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Joss Naylor MBE

by Editor
Wednesday 22nd May 2013

Following our article on how Joss Naylor MBE intends to take to the peaks of Cumbria again this summer in an attempt to complete a full series of runs in the Lake District Mountain Trial (HERE), we have taken a closer look at the King of the fells

For a closer look at the Lake District Mountain Trial check out this article (HERE)


Joss Naylor

In the autumn of 2012 Run247 editor Britta Sendlhofer was invited by Scott Umpleby of the Bratahay Trust to come along and meet Joss Naylor at his house in Greendale, to find out more about Joss’ plans to run the route of the 1964 Lake District Mountain Trial this summer in order to raise money for the Brathay Trust:

The 1964 Trial, held on June 21st, was a point-to-point race, starting at Greenside Youth Hostel, near Glenridding, and finishing at the Old Dungeon Ghyll, via checkpoints at Red Tarn, Grisedale Tarn, Tarn at Leaves, Stake Beck and Angle Tarn. It was also the last year in which the event was sponsored bythe Lancashire Evening Post. The Barrow pair, Peter Hall and Bob Lewney, were in front together for much of the way, but the former opened up a 4-minute lead going up to Angle Tarn and had stretched it to 5 minutes at the finish, where he arrived with a time of 2 hrs 31 mins. Harry Blenkinsop (Sale) was 3rd man home in 3.37, followed by George Barrow and Mike Davies.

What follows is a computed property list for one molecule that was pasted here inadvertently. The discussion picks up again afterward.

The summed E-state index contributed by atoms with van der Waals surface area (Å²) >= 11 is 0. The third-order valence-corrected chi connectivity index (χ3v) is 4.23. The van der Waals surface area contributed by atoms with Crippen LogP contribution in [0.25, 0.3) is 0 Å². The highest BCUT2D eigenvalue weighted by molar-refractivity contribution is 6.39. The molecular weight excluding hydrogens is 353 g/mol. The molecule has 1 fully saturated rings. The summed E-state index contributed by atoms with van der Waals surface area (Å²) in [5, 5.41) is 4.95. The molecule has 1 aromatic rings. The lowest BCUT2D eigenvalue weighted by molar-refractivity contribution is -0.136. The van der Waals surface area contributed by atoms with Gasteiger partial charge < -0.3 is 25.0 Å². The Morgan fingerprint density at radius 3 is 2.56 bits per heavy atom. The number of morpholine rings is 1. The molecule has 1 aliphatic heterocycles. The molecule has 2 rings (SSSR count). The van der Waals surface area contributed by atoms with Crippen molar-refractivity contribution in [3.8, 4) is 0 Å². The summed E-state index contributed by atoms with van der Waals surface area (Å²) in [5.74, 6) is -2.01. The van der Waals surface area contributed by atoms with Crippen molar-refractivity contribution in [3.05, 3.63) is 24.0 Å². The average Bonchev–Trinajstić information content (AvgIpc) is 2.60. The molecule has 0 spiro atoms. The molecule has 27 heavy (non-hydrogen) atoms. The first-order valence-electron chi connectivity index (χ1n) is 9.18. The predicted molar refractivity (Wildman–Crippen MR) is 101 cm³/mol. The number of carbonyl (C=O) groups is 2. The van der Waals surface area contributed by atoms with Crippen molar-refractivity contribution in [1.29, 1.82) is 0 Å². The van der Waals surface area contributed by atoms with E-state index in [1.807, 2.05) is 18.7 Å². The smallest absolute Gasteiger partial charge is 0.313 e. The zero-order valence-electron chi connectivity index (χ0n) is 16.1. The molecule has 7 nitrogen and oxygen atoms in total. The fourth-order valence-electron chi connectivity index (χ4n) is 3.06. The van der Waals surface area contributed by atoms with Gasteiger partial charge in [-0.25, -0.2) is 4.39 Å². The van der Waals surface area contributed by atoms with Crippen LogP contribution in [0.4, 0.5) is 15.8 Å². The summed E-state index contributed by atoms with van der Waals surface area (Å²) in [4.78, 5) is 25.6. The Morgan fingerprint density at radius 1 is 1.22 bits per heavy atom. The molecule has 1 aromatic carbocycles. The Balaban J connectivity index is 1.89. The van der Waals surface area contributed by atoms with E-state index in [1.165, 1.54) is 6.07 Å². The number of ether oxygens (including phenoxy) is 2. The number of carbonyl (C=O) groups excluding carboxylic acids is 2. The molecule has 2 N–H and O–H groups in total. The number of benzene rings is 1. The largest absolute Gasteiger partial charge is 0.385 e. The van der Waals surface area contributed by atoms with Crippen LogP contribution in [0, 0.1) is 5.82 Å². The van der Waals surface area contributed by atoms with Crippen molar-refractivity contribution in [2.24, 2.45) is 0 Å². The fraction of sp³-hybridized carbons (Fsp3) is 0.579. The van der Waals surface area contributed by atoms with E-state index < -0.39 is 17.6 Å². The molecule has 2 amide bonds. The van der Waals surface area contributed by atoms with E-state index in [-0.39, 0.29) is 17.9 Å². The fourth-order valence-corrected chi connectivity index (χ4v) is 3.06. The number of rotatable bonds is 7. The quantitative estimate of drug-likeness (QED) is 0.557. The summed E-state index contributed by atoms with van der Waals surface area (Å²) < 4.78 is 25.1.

Studmarks on the Summits – Bill Smith

To hear Joss speak of his early Mountain Trials was fascinating. His passion is obvious and his memories appear clear and colourful! He re-calls names of competitors, and reels off route details – checkpoints and the names – with clarity. He tells in minute detail of the routes he took, where he crossed becks, cut through braken. It’s etched on his memory like it was yesterday.
His first Trial was 1960, at Wasdale Head.

He recalls that it was “...a real beautiful day.” He had never ran at all until then but the committee had asked him to take part. “I said I couldn’t run, I was just having my breakfast. I’ve no shoes or owt like. I’ve no shorts.” They managed to persuade him though! “I got me knife out and cut the legs off me trousers. About six inches above the knee. I put me big fell boots on and marched meself down to the start.”

He recalls struggling with cramp later in that first race. “Luckily there were two old ladies by a bridge having a picnic; there was a salt pot out. I just got a handful of salt out and I was moving a lot better after that like. It was quite a good day, but I was a bit stiff-legged the next day from the cramp.”

“Gary Griffin entered us the following year so it was all above board. I’d got a pair of old football boots by then. I cut toes out because coming downhill they were cramped and taking me toenails off. “ That day Joss missed the Seatallan checkpoint out and ‘ran a bit of extra ground’.

1962 wasn’t a success either, as Joss had to be stretchered of the fell with a torn thigh muscle.

He would remain dedicated to the event though! Joss has started in 50 of the Lake District Mountain Trials (so far!). After he ran non-competitively in his first and failed to complete his second and third, he has completed 42 Classic Trials and 5 Short Trials.

Joss is one with the fells, tightly tied to the land on which he works. As he describes the routes of past trials he often refers to his work on the land: “That was where we’d fetch the sheep through...”